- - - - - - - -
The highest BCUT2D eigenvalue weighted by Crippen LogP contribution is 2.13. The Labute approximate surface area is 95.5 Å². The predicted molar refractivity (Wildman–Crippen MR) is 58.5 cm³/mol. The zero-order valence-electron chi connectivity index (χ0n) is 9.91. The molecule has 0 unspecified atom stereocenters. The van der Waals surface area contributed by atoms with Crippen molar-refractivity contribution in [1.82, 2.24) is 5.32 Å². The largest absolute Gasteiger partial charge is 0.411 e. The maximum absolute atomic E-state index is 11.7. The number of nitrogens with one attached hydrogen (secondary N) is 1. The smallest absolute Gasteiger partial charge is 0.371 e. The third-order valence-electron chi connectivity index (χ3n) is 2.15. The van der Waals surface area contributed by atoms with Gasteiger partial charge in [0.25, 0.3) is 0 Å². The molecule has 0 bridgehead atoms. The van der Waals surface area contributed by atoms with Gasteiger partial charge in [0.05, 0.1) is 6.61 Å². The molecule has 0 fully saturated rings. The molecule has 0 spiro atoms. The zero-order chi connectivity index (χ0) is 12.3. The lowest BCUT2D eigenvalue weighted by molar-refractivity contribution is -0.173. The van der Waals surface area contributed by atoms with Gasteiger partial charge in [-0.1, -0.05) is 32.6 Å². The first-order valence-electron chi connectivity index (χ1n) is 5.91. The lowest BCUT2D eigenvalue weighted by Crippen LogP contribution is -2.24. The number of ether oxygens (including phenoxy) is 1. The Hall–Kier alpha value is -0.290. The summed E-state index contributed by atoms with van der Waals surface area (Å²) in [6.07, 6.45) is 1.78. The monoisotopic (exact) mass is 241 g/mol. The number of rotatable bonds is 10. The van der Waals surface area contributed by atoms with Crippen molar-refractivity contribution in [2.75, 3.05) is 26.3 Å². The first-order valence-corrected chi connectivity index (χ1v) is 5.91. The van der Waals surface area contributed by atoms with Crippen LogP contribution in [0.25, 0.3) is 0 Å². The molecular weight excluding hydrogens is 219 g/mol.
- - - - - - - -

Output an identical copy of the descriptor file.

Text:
The highest BCUT2D eigenvalue weighted by Crippen LogP contribution is 2.13. The Labute approximate surface area is 95.5 Å². The predicted molar refractivity (Wildman–Crippen MR) is 58.5 cm³/mol. The zero-order valence-electron chi connectivity index (χ0n) is 9.91. The molecule has 0 unspecified atom stereocenters. The van der Waals surface area contributed by atoms with Crippen molar-refractivity contribution in [1.82, 2.24) is 5.32 Å². The largest absolute Gasteiger partial charge is 0.411 e. The maximum absolute atomic E-state index is 11.7. The number of nitrogens with one attached hydrogen (secondary N) is 1. The smallest absolute Gasteiger partial charge is 0.371 e. The third-order valence-electron chi connectivity index (χ3n) is 2.15. The van der Waals surface area contributed by atoms with Gasteiger partial charge in [0.25, 0.3) is 0 Å². The molecule has 0 bridgehead atoms. The van der Waals surface area contributed by atoms with Gasteiger partial charge in [0.05, 0.1) is 6.61 Å². The molecule has 0 fully saturated rings. The molecule has 0 spiro atoms. The zero-order chi connectivity index (χ0) is 12.3. The lowest BCUT2D eigenvalue weighted by molar-refractivity contribution is -0.173. The van der Waals surface area contributed by atoms with Gasteiger partial charge in [-0.1, -0.05) is 32.6 Å². The first-order valence-electron chi connectivity index (χ1n) is 5.91. The lowest BCUT2D eigenvalue weighted by Crippen LogP contribution is -2.24. The number of ether oxygens (including phenoxy) is 1. The Hall–Kier alpha value is -0.290. The summed E-state index contributed by atoms with van der Waals surface area (Å²) in [6.07, 6.45) is 1.78. The monoisotopic (exact) mass is 241 g/mol. The number of rotatable bonds is 10. The van der Waals surface area contributed by atoms with Crippen molar-refractivity contribution in [2.75, 3.05) is 26.3 Å². The first-order valence-corrected chi connectivity index (χ1v) is 5.91. The van der Waals surface area contributed by atoms with Crippen LogP contribution in [0.25, 0.3) is 0 Å². The molecular weight excluding hydrogens is 219 g/mol.